Welcome to the big time, Genie Bouchard.
The 20-year-old Canadian moved one step closer to fulfilling her dream on Thursday. With bold hitting and an aggressive mindset, she took out No. 3 seed Simona Halep 7-6, 6-2 in the Wimbledon semifinals to make it to her first major final. She is the first Canadian to go this far in a Grand Slam.
But whatever you do, don't call this a Cinderella story.
Though she was only the No. 13 seed in these Championships, Bouchard expected to be here. You could tell by her understated reaction when when she finally converted her sixth match point.
There was a sigh of relief, a quick smile and a nod to her box of supporters. Then it was back to business. After all, she still has one more match to go. On Saturday she will face 2011 Wimbledon champion Petra Kvitova for a chance to win her first Venus Rosewater Dish.
Bouchard in her first GS final and she doesn't even jump up and down. She's this kind of killer. Scary no ?— Carole Bouchard (@carole_bouchard) July 3, 2014
"I never say I'm surprised," she told the BBC right after the biggest win of her career.
The self-assured Bouchard talked to reporters about this confidence after her quarterfinal win over No. 9 seed Angelique Kerber on Wednesday. ASAP Sports has the transcript:
Well, tennis is something I've played for 15 years now. I've put in a lot of hard work on the court. So, you know, results that come for me, in the back of my mind I expected them because I've put in so much time and effort. I have that true belief that I deserve these results when I get them.
As meteoric as Bouchard's rise has been, there were plenty of signs that something like this was on the horizon.
She stayed an amateur for as long as possible, and the decision paid off when she won the Junior Wimbledon title two years ago as an 18-year-old. While most of her peers were already losing on the WTA Tour, Bouchard was honing her champion's mentality, getting used to being the favorite and delivering week in and week out.
That made her transition to the pros a breeze.
Last year was her first full year on tour, and she made quite a splash, earning the WTA Newcomer of the Year award. She began the year ranked No. 147 and didn't even make it through the 2013 Australian Open qualification tournament.
But by April she had made her first WTA quarterfinal and by May was ranked high enough for direct entry into her first major main draw at the French Open. By June she got her first marquee win, taking out former No. 1 Ana Ivanovic on Centre Court at Wimbledon 6-3, 6-3 in the second round.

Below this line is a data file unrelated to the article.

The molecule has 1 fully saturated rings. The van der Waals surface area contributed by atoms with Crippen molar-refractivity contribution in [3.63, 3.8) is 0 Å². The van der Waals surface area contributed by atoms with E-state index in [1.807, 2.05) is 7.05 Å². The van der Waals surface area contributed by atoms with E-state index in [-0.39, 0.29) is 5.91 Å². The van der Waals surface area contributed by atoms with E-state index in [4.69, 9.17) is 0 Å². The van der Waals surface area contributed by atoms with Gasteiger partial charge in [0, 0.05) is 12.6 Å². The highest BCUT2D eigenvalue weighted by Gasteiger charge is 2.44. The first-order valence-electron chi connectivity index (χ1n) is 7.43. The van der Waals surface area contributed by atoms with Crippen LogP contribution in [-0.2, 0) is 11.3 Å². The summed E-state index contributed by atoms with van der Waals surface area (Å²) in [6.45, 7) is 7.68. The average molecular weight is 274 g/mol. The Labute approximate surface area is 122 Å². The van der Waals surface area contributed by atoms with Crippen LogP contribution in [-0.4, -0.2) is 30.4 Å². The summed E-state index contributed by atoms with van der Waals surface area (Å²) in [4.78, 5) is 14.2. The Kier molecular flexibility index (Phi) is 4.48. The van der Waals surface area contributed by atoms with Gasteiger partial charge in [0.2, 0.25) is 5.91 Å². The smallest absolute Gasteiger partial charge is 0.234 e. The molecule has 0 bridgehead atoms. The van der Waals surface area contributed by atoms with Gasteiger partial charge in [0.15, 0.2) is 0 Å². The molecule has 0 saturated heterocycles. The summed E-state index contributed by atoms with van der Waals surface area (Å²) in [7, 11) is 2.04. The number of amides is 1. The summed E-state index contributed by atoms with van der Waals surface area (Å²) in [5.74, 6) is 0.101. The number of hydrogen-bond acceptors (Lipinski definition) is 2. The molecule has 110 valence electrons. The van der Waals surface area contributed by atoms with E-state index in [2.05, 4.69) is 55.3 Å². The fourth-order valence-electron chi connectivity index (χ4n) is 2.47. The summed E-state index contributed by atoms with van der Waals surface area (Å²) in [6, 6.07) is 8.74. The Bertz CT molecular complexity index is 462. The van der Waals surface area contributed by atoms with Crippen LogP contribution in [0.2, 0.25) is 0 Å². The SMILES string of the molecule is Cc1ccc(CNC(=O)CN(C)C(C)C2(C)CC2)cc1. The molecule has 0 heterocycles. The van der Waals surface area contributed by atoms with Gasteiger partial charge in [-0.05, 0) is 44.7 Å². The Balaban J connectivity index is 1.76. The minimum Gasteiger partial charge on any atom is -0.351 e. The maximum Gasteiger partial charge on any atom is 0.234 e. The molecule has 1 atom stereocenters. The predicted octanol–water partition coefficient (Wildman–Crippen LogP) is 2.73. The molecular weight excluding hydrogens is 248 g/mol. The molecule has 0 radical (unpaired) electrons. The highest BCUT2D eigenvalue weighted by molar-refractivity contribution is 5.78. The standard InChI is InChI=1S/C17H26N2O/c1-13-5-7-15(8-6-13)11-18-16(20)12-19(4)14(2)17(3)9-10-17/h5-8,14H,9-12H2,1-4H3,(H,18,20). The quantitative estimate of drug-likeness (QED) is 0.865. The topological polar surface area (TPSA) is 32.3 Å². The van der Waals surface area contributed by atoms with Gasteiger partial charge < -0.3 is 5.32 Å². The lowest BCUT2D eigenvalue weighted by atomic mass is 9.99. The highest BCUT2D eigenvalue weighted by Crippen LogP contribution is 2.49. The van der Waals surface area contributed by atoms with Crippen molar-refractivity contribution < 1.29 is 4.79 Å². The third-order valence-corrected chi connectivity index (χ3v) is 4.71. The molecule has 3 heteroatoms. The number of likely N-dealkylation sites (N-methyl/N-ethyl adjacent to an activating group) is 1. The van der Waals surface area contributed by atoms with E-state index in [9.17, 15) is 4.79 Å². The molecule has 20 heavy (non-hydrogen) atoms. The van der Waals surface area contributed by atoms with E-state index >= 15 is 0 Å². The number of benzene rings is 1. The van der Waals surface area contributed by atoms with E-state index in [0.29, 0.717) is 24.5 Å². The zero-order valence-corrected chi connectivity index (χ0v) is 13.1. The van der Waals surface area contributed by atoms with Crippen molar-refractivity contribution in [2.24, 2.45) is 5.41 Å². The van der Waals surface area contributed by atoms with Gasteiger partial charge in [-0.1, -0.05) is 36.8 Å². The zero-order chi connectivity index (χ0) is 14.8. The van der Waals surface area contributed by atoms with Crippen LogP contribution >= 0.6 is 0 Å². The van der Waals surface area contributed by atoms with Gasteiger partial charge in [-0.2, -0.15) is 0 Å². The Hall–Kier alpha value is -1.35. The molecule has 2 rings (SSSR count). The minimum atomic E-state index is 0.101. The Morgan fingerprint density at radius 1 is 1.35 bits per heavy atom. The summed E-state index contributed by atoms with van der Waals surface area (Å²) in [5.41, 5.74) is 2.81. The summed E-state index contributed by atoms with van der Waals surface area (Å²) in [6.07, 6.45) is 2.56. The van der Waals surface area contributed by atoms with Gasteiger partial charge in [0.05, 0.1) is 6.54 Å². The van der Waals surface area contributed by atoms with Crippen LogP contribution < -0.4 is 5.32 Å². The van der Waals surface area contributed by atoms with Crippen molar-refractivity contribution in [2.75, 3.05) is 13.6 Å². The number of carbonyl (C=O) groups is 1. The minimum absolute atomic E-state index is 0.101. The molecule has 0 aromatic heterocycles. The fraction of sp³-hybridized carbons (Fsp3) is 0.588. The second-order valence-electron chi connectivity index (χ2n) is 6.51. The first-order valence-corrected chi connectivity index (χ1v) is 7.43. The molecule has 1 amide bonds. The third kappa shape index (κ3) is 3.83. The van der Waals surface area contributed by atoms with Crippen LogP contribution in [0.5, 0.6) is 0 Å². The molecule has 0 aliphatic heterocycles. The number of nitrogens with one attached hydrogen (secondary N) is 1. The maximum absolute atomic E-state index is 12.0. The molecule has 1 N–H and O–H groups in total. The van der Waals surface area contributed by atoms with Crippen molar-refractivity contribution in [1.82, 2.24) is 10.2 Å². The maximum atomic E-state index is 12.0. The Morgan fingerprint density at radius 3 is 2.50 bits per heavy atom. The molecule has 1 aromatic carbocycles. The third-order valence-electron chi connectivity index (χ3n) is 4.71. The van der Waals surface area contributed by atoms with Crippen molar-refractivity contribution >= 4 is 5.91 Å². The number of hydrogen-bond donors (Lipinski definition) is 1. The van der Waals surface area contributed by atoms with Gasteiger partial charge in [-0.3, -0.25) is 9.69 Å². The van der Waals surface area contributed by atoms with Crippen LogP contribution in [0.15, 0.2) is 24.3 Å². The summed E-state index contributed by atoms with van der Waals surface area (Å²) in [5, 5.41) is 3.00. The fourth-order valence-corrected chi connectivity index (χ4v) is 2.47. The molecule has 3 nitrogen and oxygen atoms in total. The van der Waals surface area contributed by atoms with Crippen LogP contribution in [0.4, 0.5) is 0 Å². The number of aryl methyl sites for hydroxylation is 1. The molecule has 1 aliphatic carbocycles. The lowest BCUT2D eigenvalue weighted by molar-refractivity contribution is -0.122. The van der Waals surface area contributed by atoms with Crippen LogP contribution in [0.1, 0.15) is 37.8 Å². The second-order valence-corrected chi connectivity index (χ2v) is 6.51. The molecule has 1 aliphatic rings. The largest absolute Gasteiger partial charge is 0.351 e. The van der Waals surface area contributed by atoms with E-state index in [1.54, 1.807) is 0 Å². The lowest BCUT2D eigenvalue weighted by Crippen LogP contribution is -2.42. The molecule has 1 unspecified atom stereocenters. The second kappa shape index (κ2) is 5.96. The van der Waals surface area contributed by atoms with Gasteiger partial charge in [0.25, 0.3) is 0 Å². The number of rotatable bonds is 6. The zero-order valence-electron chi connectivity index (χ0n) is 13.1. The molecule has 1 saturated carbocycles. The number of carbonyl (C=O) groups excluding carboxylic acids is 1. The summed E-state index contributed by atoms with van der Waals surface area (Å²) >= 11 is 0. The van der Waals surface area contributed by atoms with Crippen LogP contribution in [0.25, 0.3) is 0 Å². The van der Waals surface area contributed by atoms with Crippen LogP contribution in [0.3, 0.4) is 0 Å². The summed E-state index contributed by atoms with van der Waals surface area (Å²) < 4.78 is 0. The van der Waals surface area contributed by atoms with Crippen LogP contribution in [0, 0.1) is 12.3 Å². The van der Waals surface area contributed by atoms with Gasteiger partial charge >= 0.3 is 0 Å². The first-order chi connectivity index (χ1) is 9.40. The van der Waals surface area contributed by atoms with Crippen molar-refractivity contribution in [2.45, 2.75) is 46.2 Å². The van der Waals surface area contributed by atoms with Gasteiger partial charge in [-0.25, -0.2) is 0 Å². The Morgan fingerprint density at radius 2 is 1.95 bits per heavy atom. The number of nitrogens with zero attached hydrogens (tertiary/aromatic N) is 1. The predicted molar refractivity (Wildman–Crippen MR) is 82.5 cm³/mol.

This year she's announced herself as a legitimate Slam contender. She was a surprise when she made the Australian Open semifinals in January, but she has proved that was anything but a fluke.
Bouchard won her first WTA title in May, made it to the French Open semifinals as well and, of course, is now into the Wimbledon final.
She's shown improvement every step of the way. She was very shaky at the start of her first major semifinal in Australia, losing rather meekly to eventual champion Li Na 6-2, 6-4. She handled herself better in the French Open semifinals, pushing Maria Sharapova to the brink in a 4-6, 7-5, 6-2 loss.
Now with that experience under her belt, Bouchard came out on Centre Court on Thursday with a spring in her step, taking it to the French Open finalist Halep from start to finish.
The Canadian started the year ranked No. 31, and she will make her Top 10 debut after Wimbledon concludes.
The most impressive thing about Bouchard is her attitude. While most up-and-comers are focused on the process and feel like they have the rest of their careers to win big, the Canadian wants success now. Actually, she'd rather have it yesterday, but she'll settle for today if that's all she can get.
Considering Bouchard's form coming into Wimbledon and her past success in London, it's really no surprise that she came through this half of the draw after Serena Williams and Sharapova were upset.
In fact, heading into the second week of the tournament, Sports Illustrated's Courtney Nguyen reminded people not to forget about the 20-year-old:
I actually don't think Bouchard's a "dark horse." I think she's a legitimate threat to win the title. ...Her aggressive style is perfect for grass and she hugs the baseline and takes the ball incredibly early, which is the secret to opening up the court on this surface.
After getting her first Top Five win over Halep in the semifinals, Bouchard is now one match away from proving Nguyen right.
In the final, Bouchard will be the slight underdog to Kvitova, who has looked just as strong—if not stronger—than she did during her run to this title three years ago. It should be her toughest test of the tournament. Kvitova's phenomenal serve and aggressive groundstrokes will be difficult for Bouchard to counter.
However, don't expect the Canadian to melt down on the big stage. She was born for this.
For a while, Bouchard has been talked about as the future of tennis. On Saturday, we will find out if the future is now.